The entire cruise industry is eagerly awaiting full-scale vaccinations worldwide. As Norwegian Cruise Line President and CEO Frank Del Rio said this week, the expectation is that a vaccine passport will be needed for international travel and cruises to take place. This would also mean that a return to normal could be many months away.
The WTTC, which represents the global Travel & Tourism private sector, along with Airports Council International (ACI), the World Economic Forum (WEF), and the International Chamber of Commerce (ICC), says the world cannot wait for the arrival and full rollout of COVID-19 vaccines.
Proven Processes Should Be Sufficient
In a press release released December 14th, the trade organizations make it clear that the processes and health protocols in place now should be enough for international travel to resume fully. Without international travel, it will be extremely difficult for the cruise industry to regain enough momentum towards a recovery.
The organizations feel that although the vaccine will be paramount for worldwide economic recovery, it should not be a requirement for international travel to resume. This would only delay a revival of the global travel industry, in which the cruise industry plays a significant role. Gloria Guevara, WTTC President & CEO, said the following:
“Safe and effective COVID-19 vaccines will be critical to combatting COVID-19 and restoring confidence for people to interact with one another. However, it will take considerable time to vaccinate the world, and the vaccines to affect the global population significantly, and the global Travel & Tourism sector cannot wait.”
“Vaccination must not be a requirement to travel but should co-exist with testing regimes and be considered as a progressive enhancement to already safe travel.”
The fact that travel corridors between London Heathrow and Dubai International Airport have already been opened with appropriate testing and hygiene protocols demonstrates international travel can already take place at minimal and acceptable risk.
Four Measures That Would Enable International Travel
The four measures identified by WTTC and its international partners are as follows:
- Globally recognized testing regime on departure – Everyone should be tested before flying. A quick and easy way to achieve this could be found in a new and inexpensive rapid-test.
- Standard health and hygiene protocols – Heightened health and hygiene protocols, such as the WTTC Safe Travels Protocols, can ensure the risk of transmission during traveling is lower than in the community at large.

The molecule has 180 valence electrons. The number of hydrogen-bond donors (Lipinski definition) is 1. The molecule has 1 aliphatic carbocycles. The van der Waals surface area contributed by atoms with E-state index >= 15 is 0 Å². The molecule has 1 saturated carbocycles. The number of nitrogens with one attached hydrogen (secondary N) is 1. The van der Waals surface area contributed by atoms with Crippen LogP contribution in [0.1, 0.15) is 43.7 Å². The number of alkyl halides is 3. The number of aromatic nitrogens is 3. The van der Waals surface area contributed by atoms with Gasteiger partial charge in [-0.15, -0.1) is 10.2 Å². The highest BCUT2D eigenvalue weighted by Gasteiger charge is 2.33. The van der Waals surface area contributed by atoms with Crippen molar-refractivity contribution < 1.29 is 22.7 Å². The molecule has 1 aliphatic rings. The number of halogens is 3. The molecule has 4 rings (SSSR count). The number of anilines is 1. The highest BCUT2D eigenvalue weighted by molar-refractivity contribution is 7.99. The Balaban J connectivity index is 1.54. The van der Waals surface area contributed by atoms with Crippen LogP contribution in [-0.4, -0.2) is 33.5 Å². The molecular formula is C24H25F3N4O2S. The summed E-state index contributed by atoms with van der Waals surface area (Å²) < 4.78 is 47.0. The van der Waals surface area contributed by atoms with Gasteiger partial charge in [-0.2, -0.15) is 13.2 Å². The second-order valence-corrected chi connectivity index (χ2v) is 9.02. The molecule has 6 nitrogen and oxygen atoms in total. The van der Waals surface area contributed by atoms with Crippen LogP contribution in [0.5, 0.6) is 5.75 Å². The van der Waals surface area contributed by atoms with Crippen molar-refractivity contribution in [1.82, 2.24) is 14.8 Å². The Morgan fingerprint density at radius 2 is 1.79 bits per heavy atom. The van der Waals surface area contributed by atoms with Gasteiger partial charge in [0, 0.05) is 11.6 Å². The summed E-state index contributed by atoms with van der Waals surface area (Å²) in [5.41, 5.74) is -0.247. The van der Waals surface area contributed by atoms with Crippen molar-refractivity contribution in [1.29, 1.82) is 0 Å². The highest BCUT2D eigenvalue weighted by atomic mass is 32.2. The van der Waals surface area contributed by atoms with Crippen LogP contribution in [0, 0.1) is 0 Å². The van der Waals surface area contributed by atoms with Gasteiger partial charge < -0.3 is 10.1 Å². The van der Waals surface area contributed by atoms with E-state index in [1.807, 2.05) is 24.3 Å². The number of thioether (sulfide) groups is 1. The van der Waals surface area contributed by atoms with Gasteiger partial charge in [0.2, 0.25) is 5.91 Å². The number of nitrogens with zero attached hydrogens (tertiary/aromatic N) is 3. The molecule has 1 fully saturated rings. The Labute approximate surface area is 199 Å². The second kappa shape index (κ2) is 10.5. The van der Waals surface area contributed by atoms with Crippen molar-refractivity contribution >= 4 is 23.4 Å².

- Risk management regime – All governments should adopt a clear risk management policy; the current risk avoidance approach, reflected in 14-day quarantines, is crushing both business and leisure travel.
- Travel passes – Vaccines can work alongside digital travel passes. A person would be either tested or vaccinated and, as such, be fit to travel. A globally recognized pass would do away with restrictive and unnecessary travel barriers and counterproductive quarantines.
Certainly, the adaptation of the WTTC Safe travel protocols will help governments and passengers regain trust in the cruise industry. The protocols and measures that have been implemented by the cruise industry already surpass the measures suggested by the WTTC.
A certification which puts the cruise industry on the same standard as airlines and the shoreside hospitality industry would only help with this.
Also Read: Could a Vaccine Be Required Before Taking a Cruise?
What would a vaccine passport mean for the cruise industry?
A requirement from governments to only allow travel while immunized for COVID-19 could be disastrous for the cruise industry. It could be a considerable period before vaccines become available widespread; this is time the cruise lines do not have.
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The Cruise industry has always been reliant on international travel. Cruises to far-away places, world cruises, cruises around South America, or even voyages to the North Pole, Antarctica, or Alaska would no longer be possible.
A resumption of cruises in the United States is still more than two months away. And although it would undoubtedly boost the industry, it will do little to lift the burden on the entire cruise industry, the many companies that depend on cruise ships worldwide, and the families that depend on income from the ships if international travel is not fully resumed.
The proposed plans from the WTTC are therefore not only hopeful thinking, they are a vital part for a recovery of the cruise industry.
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